Would W. E. B. DuBois, the prophetic sociologist, author, and negro activist of the last century, approve of the instantly celebrated race documentary titled “The 13th”? Director Ava DuVernay’s nonfiction film interprets the Constitution’s 13th Amendment, which officially abolished slavery, as a political sham; then she shifts to an extended, jumbled alarum about what’s called the Prison Industrial Complex (PIC). The film ignores black American uplift (DuBois’s great concern) for the currently fashionable appeal of “protest,” a term that patronizing news media always preface with “peaceful” — sanctioning it as synonymous with uplift.
But DuVernay’s thesis nose-dives. She glosses over the painful course of African-American history from slavery to segregation, from integration to pride, and on to endless, inescapable oppression.
This de-evolution of an American populace could make a fascinating film subject, but it would have to be proved — not just asserted — and The 13th isn’t that film. DuVernay, a former publicist who now directs movies with a publicist’s regard for exploitation over explication, is better at marketing concepts than she is at expressing ideas or feelings. Her previous film, Selma, about the 1965 civil-rights march in Alabama, was a similarly oversimplified Martin Luther King biography rather than a history of a movement. The 13th also slights both the 1964 Civil Rights Act and 1965 Voting Rights Act, then castigates American racism, with none of DuBois’s rhetorical specificity, elegance, or intellectual rigor.
A product of disastrously confused times, The 13th shows DuVernay’s trendy infatuation with the black civil-rights past. Her argument doesn’t aim toward the kind of enlightenment DuBois envisioned, according to which our moral and political understanding would allow us to overcome America’s slavery-based heritage. Instead, DuVernay demonstrates a perverse nostalgia for the torment and anguish that accompanied mid-century civil-rights activism. She rolls through history, drawing quick, superficial parallels between recent racial events (Ferguson, Baltimore) and past civil-rights milestones. Her implicit message: Nothing has changed. But this insults history and misrepresents black Americans’ spiritual, ethical, and economic drive.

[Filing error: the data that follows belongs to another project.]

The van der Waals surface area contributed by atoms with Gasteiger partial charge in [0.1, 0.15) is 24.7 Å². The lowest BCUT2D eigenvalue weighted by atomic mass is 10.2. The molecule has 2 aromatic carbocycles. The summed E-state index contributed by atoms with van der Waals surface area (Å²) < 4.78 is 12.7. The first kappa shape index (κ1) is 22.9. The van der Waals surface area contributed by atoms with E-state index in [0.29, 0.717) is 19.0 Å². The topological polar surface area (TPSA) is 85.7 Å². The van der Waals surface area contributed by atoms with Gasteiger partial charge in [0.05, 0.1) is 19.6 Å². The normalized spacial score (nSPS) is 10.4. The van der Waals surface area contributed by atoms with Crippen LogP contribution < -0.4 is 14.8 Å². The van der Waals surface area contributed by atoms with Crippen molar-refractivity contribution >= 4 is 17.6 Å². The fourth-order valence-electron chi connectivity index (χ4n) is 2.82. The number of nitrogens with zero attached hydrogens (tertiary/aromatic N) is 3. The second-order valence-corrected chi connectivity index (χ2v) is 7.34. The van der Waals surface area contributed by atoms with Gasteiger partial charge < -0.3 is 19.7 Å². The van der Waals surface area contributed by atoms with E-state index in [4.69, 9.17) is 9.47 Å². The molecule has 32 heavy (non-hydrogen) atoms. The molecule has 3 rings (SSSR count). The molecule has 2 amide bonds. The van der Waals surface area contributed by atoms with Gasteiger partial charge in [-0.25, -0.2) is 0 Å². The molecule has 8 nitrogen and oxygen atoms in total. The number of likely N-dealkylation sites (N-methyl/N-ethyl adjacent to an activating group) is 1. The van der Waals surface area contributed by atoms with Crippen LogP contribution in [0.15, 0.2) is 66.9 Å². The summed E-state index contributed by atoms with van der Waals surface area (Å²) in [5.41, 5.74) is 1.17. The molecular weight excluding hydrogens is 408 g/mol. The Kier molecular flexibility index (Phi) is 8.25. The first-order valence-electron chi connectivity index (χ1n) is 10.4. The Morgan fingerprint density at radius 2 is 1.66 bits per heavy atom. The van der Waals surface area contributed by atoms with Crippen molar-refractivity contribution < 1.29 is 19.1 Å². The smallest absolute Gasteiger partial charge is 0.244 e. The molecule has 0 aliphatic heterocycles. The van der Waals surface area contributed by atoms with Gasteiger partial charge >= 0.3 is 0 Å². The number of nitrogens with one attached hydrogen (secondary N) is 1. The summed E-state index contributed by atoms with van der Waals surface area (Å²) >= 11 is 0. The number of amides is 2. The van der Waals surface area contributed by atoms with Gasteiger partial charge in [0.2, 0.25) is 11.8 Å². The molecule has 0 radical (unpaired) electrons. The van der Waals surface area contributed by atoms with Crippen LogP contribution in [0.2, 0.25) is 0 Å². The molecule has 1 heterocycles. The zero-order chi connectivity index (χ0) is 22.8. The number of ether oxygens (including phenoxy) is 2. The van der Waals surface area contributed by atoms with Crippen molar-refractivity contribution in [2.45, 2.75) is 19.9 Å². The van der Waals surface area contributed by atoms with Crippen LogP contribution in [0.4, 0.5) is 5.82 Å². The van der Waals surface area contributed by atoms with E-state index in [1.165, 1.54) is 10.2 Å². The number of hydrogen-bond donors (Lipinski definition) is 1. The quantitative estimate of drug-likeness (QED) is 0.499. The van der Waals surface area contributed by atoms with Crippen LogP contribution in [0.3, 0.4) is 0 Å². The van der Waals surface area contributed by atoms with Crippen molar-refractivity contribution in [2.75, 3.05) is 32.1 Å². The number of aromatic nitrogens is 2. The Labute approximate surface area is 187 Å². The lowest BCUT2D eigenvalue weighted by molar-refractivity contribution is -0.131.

The 13th proposes that through a century of political U-turns, blacks have endured sociological stasis. Her facile accusations and observations (the rise of the Ku Klux Klan, Bill Clinton’s 1994 Omnibus Crime Bill) evince mere pity for black America. Never confronting the Left-Behinds, the film neglects a critique of poverty and disregards the cultural and psychological phenomenon of racism. It follows the news media’s typically unhelpful assumption that contemporary racial issues can be approached in the same way as racism of the past.
DuVernay accepts the sophomoric term “institutional racism” as a catch-all for the complexity of U.S. society, industry, culture, and personal relations. She appropriates images of southern black pacifism and stoicism against thuggish white mobs as if by doing so, she is demonstrating the same courage and nobility. But she is no more noble than contemporary activists who let the principles of black advancement be overtaken by anarchists and lowlifes (the new mobs), or today’s craven media who exploit unrest for ratings and clicks.